This post will talk briefly of the Punic Wars. Rome and Carthage fought three bloody wars, and it was the first time Rome fought a large and able foe with the ability to finance large armies. Rome also acquired and maintained territory outside of Italy. This was the start of the Roman dominance that would last for centuries.
Rome had established itself as the regional power on the main Italian peninsula during the 3rd century BCE. Carthage was a major maritime power. It evolved as a Phoenician colony to have a large network of trade and commerce across the Mediterranean.
Carthage was no stranger to the Greco-Roman world. They had been in conflict with the Greeks for centuries, especially in Sicily. At the start of the first Punic War, Carthage controlled trade in most of the Western Mediterranean and had a sizeable holding in the Iberia, Sicily and Northern Africa.
First Punic War
The First Punic War, lasted 23 years from 264BCE-241BCE. A conflict between Hiero II of Syracuse and Mamertines of Messina got Rome and Carthage into direct conflict. The Mamertines initially approached Carthage for help, but rejected it and took on Roman aid. In retaliation, Carthage then supported Syracuse. The initial land battles showed Carthage that the Romans had the edge on land battles. Limiting their land forces, they focused on using Naval Strength. With Sicily becoming a stalemate, Rome expanded its naval arm. Initial battles proved their inefficiency. In a bid to even the odds, the Romans invented the Corvus. It was a boarding tool that allowed the Roman navy to board enemy vessels instead of focusing on the conventional ramming tactic. Rome would see a string of victories on land and sea. Most impressive results for Rome were the naval battles of Mylae and Cape Ecnomus. Rome did suffer one land defeat, but it was not going to affect the outcome of the war. In the end, Rome lost more ships to storms than to Carthage. It lost whole fleets to storms, showing its willingness to defeat the opposition no matter the cost. While the peace treaty was harsh, Rome still let Carthage keep most of its empire.
The Second Punic War
The Second Punic War was another deadly conflict lasting from 218BCE to 201BCE. Carthage having recovered from the previous conflict conquered Iberia to gain wealth. Hannibal, whose father fought the Romans had a vendetta against them. He made an overland crossing of the Alps with his elephants (which died in the passes) and surprised the Roman forces in Italy. A string of victories including Cannae saw him gain a host of Italian allies and convinced Phillip V of Macedon commence his war on the Aetolian League and Rome. However, Hannibal was not able to bring Rome down as the city was well defended and it had raised new armies. Hannibal was denied support from Carthage, which focused more on regaining Sicily than helping its General. Rome which was reeling from Cannae had lost half of its Italian Allies and had lost a whole lot of manpower. For the first (but not last) time, Rome bent its rules. Non-Landowners were recruited into the legions. Scipio at the age of 25 was made the commander of the Iberian armies and successfully removed Carthage from the peninsula. Rome’s navy was more powerful than Carthage’s during this war. On the Italian mainland, more able commanders took the lead for Rome. While not able to secure outright victory, they could fight for stalemates and win the war of attrition against Hannibal. Scipio after routing the Carthaginian forces in Iberia, was made the governor of Sicily after his consulship. Landing in Africa, he forced Hannibal to return to defend Carthage. Scipio defeated him at Zama and the peace treaty forever crippled Carthage and made it dependent on Rome. Rome on the other hand firmly established itself as an international power, with foreign holdings. This was the start of Rome maintaining its legions and power outside of Italy.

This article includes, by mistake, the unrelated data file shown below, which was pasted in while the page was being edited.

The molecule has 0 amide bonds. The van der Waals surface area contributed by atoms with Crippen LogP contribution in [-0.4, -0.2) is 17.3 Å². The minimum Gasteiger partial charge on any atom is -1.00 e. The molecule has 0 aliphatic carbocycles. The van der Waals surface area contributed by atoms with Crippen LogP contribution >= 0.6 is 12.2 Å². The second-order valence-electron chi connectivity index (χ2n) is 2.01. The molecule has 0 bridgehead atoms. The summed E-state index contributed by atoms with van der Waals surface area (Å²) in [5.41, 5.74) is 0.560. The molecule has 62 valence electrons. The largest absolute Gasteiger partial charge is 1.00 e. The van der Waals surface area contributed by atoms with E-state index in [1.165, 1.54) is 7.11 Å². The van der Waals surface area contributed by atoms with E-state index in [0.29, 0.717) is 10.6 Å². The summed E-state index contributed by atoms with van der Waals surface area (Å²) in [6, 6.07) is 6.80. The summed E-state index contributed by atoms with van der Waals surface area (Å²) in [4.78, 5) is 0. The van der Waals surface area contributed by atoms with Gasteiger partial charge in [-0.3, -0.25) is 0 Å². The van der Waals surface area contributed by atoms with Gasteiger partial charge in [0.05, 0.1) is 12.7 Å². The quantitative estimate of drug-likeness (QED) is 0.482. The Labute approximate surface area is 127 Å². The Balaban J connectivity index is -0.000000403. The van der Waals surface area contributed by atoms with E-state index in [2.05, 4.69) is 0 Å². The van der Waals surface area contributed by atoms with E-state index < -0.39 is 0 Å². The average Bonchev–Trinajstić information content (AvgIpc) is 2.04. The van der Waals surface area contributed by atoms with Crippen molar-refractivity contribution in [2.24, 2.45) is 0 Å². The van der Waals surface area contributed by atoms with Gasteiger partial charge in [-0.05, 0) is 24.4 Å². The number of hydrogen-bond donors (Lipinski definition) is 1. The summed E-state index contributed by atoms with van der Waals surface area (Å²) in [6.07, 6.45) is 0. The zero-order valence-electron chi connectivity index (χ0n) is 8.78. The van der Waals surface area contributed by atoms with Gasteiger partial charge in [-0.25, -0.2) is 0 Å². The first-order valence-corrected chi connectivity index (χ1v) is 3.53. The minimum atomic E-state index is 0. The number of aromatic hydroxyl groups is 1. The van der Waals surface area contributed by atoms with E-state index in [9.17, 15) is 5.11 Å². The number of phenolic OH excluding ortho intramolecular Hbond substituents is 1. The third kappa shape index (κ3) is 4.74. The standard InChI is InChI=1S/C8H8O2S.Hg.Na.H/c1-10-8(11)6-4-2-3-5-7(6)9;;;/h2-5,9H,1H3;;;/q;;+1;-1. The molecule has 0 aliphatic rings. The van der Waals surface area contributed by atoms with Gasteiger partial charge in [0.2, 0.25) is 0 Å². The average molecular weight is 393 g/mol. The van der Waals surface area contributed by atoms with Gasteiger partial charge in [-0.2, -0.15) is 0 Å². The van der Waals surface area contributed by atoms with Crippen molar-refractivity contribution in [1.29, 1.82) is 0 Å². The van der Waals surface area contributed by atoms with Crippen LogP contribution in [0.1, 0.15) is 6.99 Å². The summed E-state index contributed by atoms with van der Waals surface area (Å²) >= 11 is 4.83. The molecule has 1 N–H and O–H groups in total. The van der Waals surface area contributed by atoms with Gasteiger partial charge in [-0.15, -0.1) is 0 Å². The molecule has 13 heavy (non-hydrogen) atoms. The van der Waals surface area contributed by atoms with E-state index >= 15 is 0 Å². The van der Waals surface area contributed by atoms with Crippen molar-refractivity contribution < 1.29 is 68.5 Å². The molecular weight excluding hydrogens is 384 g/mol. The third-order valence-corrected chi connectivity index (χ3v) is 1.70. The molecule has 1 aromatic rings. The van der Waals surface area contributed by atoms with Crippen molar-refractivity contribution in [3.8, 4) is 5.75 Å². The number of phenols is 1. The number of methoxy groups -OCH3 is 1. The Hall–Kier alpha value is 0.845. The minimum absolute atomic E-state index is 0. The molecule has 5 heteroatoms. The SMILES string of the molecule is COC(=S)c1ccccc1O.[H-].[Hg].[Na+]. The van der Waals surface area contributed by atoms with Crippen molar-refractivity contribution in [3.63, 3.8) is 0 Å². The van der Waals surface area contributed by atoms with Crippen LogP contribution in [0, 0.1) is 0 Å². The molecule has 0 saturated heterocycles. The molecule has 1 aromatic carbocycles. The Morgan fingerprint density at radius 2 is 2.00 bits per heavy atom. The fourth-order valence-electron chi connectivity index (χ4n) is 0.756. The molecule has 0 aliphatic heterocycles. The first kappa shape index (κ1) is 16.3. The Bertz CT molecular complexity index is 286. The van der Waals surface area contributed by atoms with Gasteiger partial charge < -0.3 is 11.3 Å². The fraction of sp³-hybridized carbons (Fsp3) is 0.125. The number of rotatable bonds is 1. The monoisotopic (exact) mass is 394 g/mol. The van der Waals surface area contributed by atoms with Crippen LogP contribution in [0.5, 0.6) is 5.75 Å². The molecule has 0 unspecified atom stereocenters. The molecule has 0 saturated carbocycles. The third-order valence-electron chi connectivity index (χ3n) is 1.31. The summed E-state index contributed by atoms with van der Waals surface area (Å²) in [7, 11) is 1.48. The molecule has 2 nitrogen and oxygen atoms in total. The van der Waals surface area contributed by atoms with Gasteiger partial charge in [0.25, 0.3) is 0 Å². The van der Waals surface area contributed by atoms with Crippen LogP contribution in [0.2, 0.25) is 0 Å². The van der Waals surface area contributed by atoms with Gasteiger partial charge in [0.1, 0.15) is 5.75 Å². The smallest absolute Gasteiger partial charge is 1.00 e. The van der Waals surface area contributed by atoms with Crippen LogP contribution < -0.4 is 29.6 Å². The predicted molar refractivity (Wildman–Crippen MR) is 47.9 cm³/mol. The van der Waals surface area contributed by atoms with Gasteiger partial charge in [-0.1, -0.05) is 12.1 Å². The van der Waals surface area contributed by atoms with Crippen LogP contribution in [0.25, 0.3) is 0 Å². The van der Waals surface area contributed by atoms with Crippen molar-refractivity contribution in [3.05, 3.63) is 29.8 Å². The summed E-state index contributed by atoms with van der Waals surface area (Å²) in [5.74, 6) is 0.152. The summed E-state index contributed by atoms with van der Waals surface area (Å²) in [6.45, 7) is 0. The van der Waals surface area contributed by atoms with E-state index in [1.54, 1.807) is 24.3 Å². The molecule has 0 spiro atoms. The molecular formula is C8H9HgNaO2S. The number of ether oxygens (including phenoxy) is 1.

The Third Punic War
The Third Punic War was more of a siege and was much shorter than the other two wars. It lasted from 149BCE-147BCE. Carthage had started to recover its economic prowess and repaid its obligations to Rome. When Carthage raised an army to repulse a Numidian attack, it did so without Rome. The defection of Utica (the eventful capital of Roman Africa) to Rome saw the Romans declare war. Afraid that Carthage could rise once again, it launched an invasion and prolonged siege. In the end, a descendant of Scipio Africanus captured the city. With the population enslaved, the Carthaginian civilization came to an end. The city was burned. It would later be founded a century later, as a Roman city by Julius Caesar and would become an important breadbasket for the Roman Empire.
The Punic Wars were important for Rome, as it learnt to maintain and administrate a foreign empire, while at the same time facing off against an enemy that had the means to fight a prolonged war.
To sum up in the words of Cato the Elder, Ceterum censeo Carthaginem esse delendam (Furthermore, I consider that Carthage must be destroyed).